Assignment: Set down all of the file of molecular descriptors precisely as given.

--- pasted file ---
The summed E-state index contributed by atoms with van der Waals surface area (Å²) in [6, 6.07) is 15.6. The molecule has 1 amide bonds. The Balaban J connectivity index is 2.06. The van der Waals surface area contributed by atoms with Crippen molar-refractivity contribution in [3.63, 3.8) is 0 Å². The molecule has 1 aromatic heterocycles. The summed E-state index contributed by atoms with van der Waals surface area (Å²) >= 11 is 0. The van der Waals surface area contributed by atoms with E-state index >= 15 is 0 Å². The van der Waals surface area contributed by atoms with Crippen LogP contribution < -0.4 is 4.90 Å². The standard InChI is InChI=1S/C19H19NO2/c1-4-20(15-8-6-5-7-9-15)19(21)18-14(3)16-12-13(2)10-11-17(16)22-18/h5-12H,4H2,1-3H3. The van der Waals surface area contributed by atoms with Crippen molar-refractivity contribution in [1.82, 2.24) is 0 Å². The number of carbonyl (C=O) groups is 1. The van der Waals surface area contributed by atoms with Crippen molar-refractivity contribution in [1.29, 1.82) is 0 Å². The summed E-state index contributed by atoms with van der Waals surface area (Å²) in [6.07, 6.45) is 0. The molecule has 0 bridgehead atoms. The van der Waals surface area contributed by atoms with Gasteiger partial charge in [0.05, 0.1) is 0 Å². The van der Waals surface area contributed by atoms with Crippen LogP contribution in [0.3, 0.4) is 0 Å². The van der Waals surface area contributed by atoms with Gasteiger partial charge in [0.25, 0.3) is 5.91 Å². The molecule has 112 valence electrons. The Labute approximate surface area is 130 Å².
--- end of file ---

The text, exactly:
The summed E-state index contributed by atoms with van der Waals surface area (Å²) in [6, 6.07) is 15.6. The molecule has 1 amide bonds. The Balaban J connectivity index is 2.06. The van der Waals surface area contributed by atoms with Crippen molar-refractivity contribution in [3.63, 3.8) is 0 Å². The molecule has 1 aromatic heterocycles. The summed E-state index contributed by atoms with van der Waals surface area (Å²) >= 11 is 0. The van der Waals surface area contributed by atoms with E-state index >= 15 is 0 Å². The van der Waals surface area contributed by atoms with Crippen LogP contribution < -0.4 is 4.90 Å². The standard InChI is InChI=1S/C19H19NO2/c1-4-20(15-8-6-5-7-9-15)19(21)18-14(3)16-12-13(2)10-11-17(16)22-18/h5-12H,4H2,1-3H3. The van der Waals surface area contributed by atoms with Crippen molar-refractivity contribution in [1.82, 2.24) is 0 Å². The number of carbonyl (C=O) groups is 1. The van der Waals surface area contributed by atoms with Crippen molar-refractivity contribution in [1.29, 1.82) is 0 Å². The summed E-state index contributed by atoms with van der Waals surface area (Å²) in [6.07, 6.45) is 0. The molecule has 0 bridgehead atoms. The van der Waals surface area contributed by atoms with Gasteiger partial charge in [0.05, 0.1) is 0 Å². The van der Waals surface area contributed by atoms with Crippen LogP contribution in [0.3, 0.4) is 0 Å². The van der Waals surface area contributed by atoms with Gasteiger partial charge in [0.25, 0.3) is 5.91 Å². The molecule has 112 valence electrons. The Labute approximate surface area is 130 Å².